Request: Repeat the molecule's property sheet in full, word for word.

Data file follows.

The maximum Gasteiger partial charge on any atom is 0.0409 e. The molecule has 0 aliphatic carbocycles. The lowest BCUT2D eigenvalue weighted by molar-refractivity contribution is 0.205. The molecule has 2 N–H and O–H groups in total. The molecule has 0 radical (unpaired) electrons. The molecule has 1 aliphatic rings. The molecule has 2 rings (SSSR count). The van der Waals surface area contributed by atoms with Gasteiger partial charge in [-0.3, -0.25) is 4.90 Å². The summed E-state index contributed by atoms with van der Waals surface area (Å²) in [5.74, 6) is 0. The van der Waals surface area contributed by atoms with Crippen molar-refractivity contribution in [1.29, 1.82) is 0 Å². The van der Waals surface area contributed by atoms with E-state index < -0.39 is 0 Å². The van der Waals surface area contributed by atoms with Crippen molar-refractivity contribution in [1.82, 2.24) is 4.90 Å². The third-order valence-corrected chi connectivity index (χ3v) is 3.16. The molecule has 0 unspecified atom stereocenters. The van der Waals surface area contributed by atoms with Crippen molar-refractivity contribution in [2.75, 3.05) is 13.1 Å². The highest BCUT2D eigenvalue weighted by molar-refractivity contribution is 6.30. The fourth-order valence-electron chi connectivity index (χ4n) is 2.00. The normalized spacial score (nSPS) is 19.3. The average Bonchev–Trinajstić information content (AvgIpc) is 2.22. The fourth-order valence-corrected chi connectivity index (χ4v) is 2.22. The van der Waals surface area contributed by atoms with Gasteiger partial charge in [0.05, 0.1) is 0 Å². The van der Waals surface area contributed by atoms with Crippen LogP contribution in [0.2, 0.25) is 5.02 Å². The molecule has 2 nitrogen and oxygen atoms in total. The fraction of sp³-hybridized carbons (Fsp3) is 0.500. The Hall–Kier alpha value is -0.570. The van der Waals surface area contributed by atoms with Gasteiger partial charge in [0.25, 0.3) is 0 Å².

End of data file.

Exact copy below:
The maximum Gasteiger partial charge on any atom is 0.0409 e. The molecule has 0 aliphatic carbocycles. The lowest BCUT2D eigenvalue weighted by molar-refractivity contribution is 0.205. The molecule has 2 N–H and O–H groups in total. The molecule has 0 radical (unpaired) electrons. The molecule has 1 aliphatic rings. The molecule has 2 rings (SSSR count). The van der Waals surface area contributed by atoms with Gasteiger partial charge in [-0.3, -0.25) is 4.90 Å². The summed E-state index contributed by atoms with van der Waals surface area (Å²) in [5.74, 6) is 0. The van der Waals surface area contributed by atoms with Crippen molar-refractivity contribution in [1.29, 1.82) is 0 Å². The van der Waals surface area contributed by atoms with E-state index < -0.39 is 0 Å². The van der Waals surface area contributed by atoms with Crippen molar-refractivity contribution in [1.82, 2.24) is 4.90 Å². The third-order valence-corrected chi connectivity index (χ3v) is 3.16. The molecule has 0 unspecified atom stereocenters. The van der Waals surface area contributed by atoms with Crippen molar-refractivity contribution in [2.75, 3.05) is 13.1 Å². The highest BCUT2D eigenvalue weighted by molar-refractivity contribution is 6.30. The fourth-order valence-electron chi connectivity index (χ4n) is 2.00. The normalized spacial score (nSPS) is 19.3. The average Bonchev–Trinajstić information content (AvgIpc) is 2.22. The fourth-order valence-corrected chi connectivity index (χ4v) is 2.22. The van der Waals surface area contributed by atoms with Gasteiger partial charge in [0.05, 0.1) is 0 Å². The van der Waals surface area contributed by atoms with Crippen LogP contribution in [0.2, 0.25) is 5.02 Å². The molecule has 2 nitrogen and oxygen atoms in total. The fraction of sp³-hybridized carbons (Fsp3) is 0.500. The Hall–Kier alpha value is -0.570. The van der Waals surface area contributed by atoms with Gasteiger partial charge in [0.25, 0.3) is 0 Å².